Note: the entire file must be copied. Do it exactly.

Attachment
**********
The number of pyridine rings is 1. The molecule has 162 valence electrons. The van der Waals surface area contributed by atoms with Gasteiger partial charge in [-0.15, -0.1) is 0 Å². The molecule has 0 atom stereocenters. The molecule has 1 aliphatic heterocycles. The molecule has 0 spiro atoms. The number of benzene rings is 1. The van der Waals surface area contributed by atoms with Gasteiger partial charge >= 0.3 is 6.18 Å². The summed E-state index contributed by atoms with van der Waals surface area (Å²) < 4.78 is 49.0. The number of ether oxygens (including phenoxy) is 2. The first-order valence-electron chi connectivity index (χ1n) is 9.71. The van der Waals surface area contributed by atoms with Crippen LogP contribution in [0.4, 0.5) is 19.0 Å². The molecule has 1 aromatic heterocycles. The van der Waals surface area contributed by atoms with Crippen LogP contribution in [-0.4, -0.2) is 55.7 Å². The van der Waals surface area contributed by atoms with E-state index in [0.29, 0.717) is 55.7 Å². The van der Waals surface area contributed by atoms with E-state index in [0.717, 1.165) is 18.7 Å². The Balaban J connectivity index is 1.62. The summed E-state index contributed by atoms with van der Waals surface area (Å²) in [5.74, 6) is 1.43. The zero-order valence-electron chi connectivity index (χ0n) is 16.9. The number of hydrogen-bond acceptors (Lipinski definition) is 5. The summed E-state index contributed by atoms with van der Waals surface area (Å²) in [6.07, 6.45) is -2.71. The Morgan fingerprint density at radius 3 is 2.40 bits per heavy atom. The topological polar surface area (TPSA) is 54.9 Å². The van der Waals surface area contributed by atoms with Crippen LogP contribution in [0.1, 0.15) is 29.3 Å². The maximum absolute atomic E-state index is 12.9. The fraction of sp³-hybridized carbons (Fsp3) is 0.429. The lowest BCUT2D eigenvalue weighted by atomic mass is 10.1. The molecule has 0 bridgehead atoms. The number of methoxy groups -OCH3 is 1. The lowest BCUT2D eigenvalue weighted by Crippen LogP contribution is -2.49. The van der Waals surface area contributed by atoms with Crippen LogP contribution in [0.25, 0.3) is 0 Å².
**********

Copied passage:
The number of pyridine rings is 1. The molecule has 162 valence electrons. The van der Waals surface area contributed by atoms with Gasteiger partial charge in [-0.15, -0.1) is 0 Å². The molecule has 0 atom stereocenters. The molecule has 1 aliphatic heterocycles. The molecule has 0 spiro atoms. The number of benzene rings is 1. The van der Waals surface area contributed by atoms with Gasteiger partial charge >= 0.3 is 6.18 Å². The summed E-state index contributed by atoms with van der Waals surface area (Å²) < 4.78 is 49.0. The number of ether oxygens (including phenoxy) is 2. The first-order valence-electron chi connectivity index (χ1n) is 9.71. The van der Waals surface area contributed by atoms with Crippen LogP contribution in [0.4, 0.5) is 19.0 Å². The molecule has 1 aromatic heterocycles. The van der Waals surface area contributed by atoms with Crippen LogP contribution in [-0.4, -0.2) is 55.7 Å². The van der Waals surface area contributed by atoms with E-state index in [0.29, 0.717) is 55.7 Å². The van der Waals surface area contributed by atoms with E-state index in [0.717, 1.165) is 18.7 Å². The Balaban J connectivity index is 1.62. The summed E-state index contributed by atoms with van der Waals surface area (Å²) in [5.74, 6) is 1.43. The zero-order valence-electron chi connectivity index (χ0n) is 16.9. The number of hydrogen-bond acceptors (Lipinski definition) is 5. The summed E-state index contributed by atoms with van der Waals surface area (Å²) in [6.07, 6.45) is -2.71. The Morgan fingerprint density at radius 3 is 2.40 bits per heavy atom. The topological polar surface area (TPSA) is 54.9 Å². The van der Waals surface area contributed by atoms with Crippen LogP contribution in [0.1, 0.15) is 29.3 Å². The maximum absolute atomic E-state index is 12.9. The fraction of sp³-hybridized carbons (Fsp3) is 0.429. The lowest BCUT2D eigenvalue weighted by atomic mass is 10.1. The molecule has 0 bridgehead atoms. The number of methoxy groups -OCH3 is 1. The lowest BCUT2D eigenvalue weighted by Crippen LogP contribution is -2.49. The van der Waals surface area contributed by atoms with Crippen LogP contribution in [0.25, 0.3) is 0 Å².